The UK’s Ministry of Defence says is taking back direct control of daily operations of the country’s nuclear weapon warheads from a consortium run by Lockheed Martin, Serco and Jacobs Engineering in June 2021.

Britain will retake control of the operation of the nuclear deterrent from the private consortium, the government said, as it plans to deliver “on core MoD objectives and value for money to the taxpayer.”

The change in model will remove the current commercial arrangements, enhancing the MoD’s (Ministry of Defence) agility in the future management of the UK’s nuclear deterrent

Earlier on Monday, Serco announced the consortium would lose the contract. The outsourcing group was informed by the military that the Atomic Weapons Establishment (AWE) contract to manage the UK’s nuclear warheads will be nationalized from June 30, 2021.

The contract has been managed since 2000, and the consortium is responsible for the research, design, development, production and maintenance of the UK’s nuclear warheads at Aldermaston and Burghfield for the Trident nuclear deterrent.

The military’s move is seen as a blow to the consortium. Lockheed Martin has a 51 percent stake in AWE Management, and Serco and Jacobs Engineering own 24.5 percent each of the joint venture.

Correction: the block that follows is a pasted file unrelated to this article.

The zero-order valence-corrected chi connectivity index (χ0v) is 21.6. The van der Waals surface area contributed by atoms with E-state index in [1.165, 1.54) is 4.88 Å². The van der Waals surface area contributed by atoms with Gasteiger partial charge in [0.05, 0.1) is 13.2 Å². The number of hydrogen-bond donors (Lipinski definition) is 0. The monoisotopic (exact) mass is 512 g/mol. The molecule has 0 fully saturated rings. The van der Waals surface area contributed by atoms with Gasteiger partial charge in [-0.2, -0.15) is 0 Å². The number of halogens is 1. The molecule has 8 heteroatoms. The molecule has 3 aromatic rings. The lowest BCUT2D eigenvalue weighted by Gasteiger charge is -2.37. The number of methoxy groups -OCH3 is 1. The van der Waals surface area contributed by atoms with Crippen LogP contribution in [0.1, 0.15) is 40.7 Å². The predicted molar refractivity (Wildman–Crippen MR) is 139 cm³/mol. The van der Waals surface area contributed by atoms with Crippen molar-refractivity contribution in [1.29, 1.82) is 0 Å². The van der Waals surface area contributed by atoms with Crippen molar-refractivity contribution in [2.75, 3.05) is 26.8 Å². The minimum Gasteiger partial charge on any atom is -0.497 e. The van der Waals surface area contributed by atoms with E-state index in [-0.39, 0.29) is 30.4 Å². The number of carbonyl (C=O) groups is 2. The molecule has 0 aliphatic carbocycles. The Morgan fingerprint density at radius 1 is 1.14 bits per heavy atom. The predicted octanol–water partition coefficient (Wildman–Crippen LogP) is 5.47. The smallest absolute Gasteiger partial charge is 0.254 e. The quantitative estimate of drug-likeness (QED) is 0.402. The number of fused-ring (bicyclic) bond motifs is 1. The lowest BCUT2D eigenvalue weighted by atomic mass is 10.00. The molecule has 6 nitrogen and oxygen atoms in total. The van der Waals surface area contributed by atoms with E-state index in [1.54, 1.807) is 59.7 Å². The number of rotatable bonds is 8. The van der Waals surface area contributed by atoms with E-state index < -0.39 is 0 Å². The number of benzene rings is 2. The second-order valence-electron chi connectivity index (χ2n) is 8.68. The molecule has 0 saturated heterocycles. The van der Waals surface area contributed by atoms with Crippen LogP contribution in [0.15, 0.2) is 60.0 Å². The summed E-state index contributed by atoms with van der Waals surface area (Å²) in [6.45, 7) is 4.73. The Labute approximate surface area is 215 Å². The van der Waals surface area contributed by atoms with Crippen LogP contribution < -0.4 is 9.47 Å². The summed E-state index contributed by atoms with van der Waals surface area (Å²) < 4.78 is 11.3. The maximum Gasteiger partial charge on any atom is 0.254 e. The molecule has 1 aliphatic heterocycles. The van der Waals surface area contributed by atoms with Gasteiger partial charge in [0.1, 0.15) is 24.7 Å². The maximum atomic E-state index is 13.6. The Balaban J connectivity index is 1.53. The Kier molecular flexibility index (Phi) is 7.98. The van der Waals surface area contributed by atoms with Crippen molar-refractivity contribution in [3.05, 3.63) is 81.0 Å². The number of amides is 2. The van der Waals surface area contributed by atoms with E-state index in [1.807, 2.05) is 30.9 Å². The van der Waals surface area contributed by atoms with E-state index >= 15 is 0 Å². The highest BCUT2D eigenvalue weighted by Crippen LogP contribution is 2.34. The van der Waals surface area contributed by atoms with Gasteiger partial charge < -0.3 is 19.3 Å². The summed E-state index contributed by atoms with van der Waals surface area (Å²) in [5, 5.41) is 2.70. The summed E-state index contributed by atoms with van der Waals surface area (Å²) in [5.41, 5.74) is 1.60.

The return to state control may reflect the influence of Dominic Cummings, the PM’s top adviser, Sky News reported, citing “pressure” that has been put on the MoD to curb wasteful spending since last December’s general election.

AWE was also fined £1m two years ago for failing to ensure the safety of its staff after the Office of the Nuclear Regulator’s warning.

An MoD spokesperson said, however, that the ministry “routinely evaluates and reviews all major contracts as they near their end date,” refusing to comment on “speculation.”

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